A Hand-book of Benares

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Travancore Government Press, 1901 - Vārānasi (Uttar Pradesh, India) - 85 pages
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Page 11 - had as many pilgrims as religion. All along the shores of the venerable stream lay great fleets of vessels, laden with rich merchandise. From the looms of Benares went forth the most delicate silks that adorned the halls of St. James and of Versailles, and in the bazaars the
Page 31 - To pray her husband's safe return from trade Or beg a boy next birth; hard by the booths Where the swart potters beat the noisy brass For lamps and lotas; thence by temple walls And gateways, to the river
Page 56 - The Dom supplies five logs of wood which he lays in order on the ground, the rest of the wood being given by the family of the deceased. When the pile is ready for burning a handful of lighted straw is brought by the Dom and is
Page 31 - drone of beaded gourd; There a long line of drums and horns, which went With steeds gay painted and silk canopies To bring the young bride home ; and here a wife Stealing with cakes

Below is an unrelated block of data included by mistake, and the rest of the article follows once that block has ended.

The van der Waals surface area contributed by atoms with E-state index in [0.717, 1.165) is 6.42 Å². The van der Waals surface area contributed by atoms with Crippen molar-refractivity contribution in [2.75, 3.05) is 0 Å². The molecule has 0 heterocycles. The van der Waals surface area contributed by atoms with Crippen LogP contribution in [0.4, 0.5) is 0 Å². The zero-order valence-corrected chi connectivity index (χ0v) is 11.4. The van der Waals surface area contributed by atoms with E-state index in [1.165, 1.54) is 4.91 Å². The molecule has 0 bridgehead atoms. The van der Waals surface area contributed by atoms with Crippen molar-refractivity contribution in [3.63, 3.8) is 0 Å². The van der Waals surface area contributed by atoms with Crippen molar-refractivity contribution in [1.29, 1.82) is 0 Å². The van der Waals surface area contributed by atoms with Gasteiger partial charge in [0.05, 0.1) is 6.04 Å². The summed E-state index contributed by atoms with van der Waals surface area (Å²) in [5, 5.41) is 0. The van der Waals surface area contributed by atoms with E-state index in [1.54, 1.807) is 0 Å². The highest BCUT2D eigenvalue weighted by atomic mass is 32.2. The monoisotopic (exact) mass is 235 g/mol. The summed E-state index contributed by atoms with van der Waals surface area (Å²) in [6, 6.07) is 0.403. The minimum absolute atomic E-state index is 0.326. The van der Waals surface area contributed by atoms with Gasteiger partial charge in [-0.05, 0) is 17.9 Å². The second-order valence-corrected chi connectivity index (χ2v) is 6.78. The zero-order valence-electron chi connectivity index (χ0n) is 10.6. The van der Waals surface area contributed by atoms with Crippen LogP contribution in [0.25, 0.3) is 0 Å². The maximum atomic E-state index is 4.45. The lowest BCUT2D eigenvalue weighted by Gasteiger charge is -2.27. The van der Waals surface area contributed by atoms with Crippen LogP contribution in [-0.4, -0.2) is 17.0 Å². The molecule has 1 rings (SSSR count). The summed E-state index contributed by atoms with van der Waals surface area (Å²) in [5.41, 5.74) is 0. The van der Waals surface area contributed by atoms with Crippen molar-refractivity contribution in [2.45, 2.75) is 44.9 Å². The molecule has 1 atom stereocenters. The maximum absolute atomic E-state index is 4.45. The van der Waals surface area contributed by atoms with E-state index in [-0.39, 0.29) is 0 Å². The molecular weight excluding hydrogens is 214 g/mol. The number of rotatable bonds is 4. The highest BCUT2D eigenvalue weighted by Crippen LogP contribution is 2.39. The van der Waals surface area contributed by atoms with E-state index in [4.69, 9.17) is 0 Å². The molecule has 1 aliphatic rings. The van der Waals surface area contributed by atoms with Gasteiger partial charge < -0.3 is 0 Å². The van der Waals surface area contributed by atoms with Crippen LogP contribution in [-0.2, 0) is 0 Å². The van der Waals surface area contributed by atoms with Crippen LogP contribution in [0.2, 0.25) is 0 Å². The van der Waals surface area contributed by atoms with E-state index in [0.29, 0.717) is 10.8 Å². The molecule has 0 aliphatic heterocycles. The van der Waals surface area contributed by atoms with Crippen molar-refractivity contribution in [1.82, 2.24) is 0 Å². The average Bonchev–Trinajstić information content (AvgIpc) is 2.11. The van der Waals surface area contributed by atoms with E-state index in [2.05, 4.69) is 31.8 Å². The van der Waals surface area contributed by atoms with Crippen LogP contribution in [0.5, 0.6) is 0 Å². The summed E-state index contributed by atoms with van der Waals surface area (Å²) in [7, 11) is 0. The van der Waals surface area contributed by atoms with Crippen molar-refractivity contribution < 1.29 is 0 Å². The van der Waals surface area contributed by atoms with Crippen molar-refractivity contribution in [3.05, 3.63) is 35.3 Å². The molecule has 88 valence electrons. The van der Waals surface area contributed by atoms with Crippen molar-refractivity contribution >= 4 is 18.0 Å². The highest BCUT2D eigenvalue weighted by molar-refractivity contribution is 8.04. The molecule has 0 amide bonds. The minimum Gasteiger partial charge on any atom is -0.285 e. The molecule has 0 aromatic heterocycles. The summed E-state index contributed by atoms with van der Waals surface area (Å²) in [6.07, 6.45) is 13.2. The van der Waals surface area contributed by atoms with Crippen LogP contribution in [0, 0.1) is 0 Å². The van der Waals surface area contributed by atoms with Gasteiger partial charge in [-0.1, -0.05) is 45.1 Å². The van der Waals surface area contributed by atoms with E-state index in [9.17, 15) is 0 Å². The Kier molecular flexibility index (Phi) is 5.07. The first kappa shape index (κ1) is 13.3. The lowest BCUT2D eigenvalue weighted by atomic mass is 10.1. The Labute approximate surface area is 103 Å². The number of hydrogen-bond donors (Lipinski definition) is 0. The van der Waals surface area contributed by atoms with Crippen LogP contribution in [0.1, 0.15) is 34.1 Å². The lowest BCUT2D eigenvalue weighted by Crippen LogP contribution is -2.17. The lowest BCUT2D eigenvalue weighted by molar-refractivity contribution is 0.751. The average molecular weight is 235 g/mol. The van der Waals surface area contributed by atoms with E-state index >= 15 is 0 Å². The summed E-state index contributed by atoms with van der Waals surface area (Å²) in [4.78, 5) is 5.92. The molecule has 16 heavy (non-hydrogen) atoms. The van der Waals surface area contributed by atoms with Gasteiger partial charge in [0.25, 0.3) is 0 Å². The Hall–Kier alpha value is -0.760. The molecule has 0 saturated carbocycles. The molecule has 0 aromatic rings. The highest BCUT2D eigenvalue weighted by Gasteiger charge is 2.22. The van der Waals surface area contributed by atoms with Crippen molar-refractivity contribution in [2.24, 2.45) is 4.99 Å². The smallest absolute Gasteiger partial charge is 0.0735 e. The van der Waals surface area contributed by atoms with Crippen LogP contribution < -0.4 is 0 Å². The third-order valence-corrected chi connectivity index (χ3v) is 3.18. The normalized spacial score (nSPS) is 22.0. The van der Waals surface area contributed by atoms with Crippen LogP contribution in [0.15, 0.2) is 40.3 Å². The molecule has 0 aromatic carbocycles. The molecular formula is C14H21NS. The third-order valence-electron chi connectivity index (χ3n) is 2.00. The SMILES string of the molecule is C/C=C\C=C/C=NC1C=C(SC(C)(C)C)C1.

Page 31 - Here a throng Gathered to watch some chattering snake-tamer Wind round his wrist the living jewellery Of asp and nag, or charm the hooded death To angry dance to drone of beaded gourd;
Page 32 - withered hands and utters the same pious exclamation. Let a European in some distant city in casual talk in the bazar mention the fact that he has lived at Benares, and at once, voices will be raised to call down blessings on his head ; for a
Page 31 - cloth, The war of words to cheapen this or that, The shout to clear the road, the huge stone wheels, The strong slow oxen and their rustling
Page 32 - The weary pilgrim, scarcely able to stand with age and weakness, blinded by the dust and heat and almost dead with fatigue, crawls out of the oven-like railway carriage and as soon as his feet touch the ground he lifts up
Page 66 - before this idol would be restored to life. As I could not possibly give credit to such a pretence, I employed a confidential person to ascertain the truth, and as I justly supposed the whole was detected to be an impudent imposture. Of this discovery I availed myself and
Page 27 - iron, plated with silver in rings to give a firm grasp, rather more than six feet in length and furnished with a long triangular blade of more than twenty inches, with sharp edges. The first man who attempted to make his way up the staircase was greeted with a sharp lunge of the spear, and hastily retreated with a

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